Veritas goes virtual with server software
Jareva's OpForce returns
Veritas has made good on its acquisition of Jareva Technologies with the release of a new server provisioning software package.
Version 3.0 of Veritas' OpForce software will start shipping in early July and is based on the OpForce IT Automation Suite formerly built by Jareva. The product fits in under the broad virtualization software heading. It's designed to make application provisioning easier when dealing with servers from various vendors and a mix of operating systems.
Veritas announced its plans to acquire Jareva and Precise Software last year , hoping to build out a strong server-side application portfolio. The company has long been a leader in storage software but has since turned to areas such as clustering and server management to help boost revenue.
The OpForce software is one of the key pieces in this plan.
The product was built to automate many of the tasks typically handled by an administrator. It will look out over the network, detect and configure various bits of hardware, including servers, switches and load balancers. The OpForce product currently works with Solaris, AIX, Red Hat Linux and Windows servers.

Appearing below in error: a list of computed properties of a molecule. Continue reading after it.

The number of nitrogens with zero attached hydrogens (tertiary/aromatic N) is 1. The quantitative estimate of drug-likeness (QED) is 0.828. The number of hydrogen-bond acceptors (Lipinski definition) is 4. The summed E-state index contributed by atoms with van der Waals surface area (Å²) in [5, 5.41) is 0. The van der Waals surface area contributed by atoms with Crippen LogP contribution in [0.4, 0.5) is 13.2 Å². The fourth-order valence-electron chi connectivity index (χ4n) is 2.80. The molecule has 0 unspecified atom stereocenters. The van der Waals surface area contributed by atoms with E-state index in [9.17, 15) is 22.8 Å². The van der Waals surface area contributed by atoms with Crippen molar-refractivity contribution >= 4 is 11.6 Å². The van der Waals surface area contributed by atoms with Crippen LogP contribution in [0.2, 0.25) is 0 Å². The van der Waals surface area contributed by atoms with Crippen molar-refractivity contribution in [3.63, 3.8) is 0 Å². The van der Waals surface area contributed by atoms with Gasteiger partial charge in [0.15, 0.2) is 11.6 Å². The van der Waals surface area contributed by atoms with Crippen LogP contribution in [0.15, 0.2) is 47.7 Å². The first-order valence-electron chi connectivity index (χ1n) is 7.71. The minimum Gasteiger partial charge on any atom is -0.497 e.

HP-UX will no doubt be added to this list over time.
The OpForce software delivers most of what is asked from a virtualization product. It lets users manage a wide-range of hardware from one console. The software also handles some advanced features such as moving workloads between systems to get the highest levels of server usage.
Virtualization is the buzz word of the moment for hardware and software makers alike. Sun, HP, EMC, CA, IBM - the list goes on and on.
Each vendor claims to manage multivendor networks the best. All of the hardware in a data center pops up in a nice GUI and management is a breeze, they say. The vendors preach no lock-ins, strict adherence to standards and openness all around.
Despite the hoopla, users have been slow to pick up the virtualization kit. It's new to the scene and people aren't quite sure how if the products work as billed.
Overtime, companies such as Veritas hope to overcome the skeptics and woo users with products that combine server and storage virtualization features in one package.
The OpForce management server starts at $7,500 and $500 per managed CPU. ®
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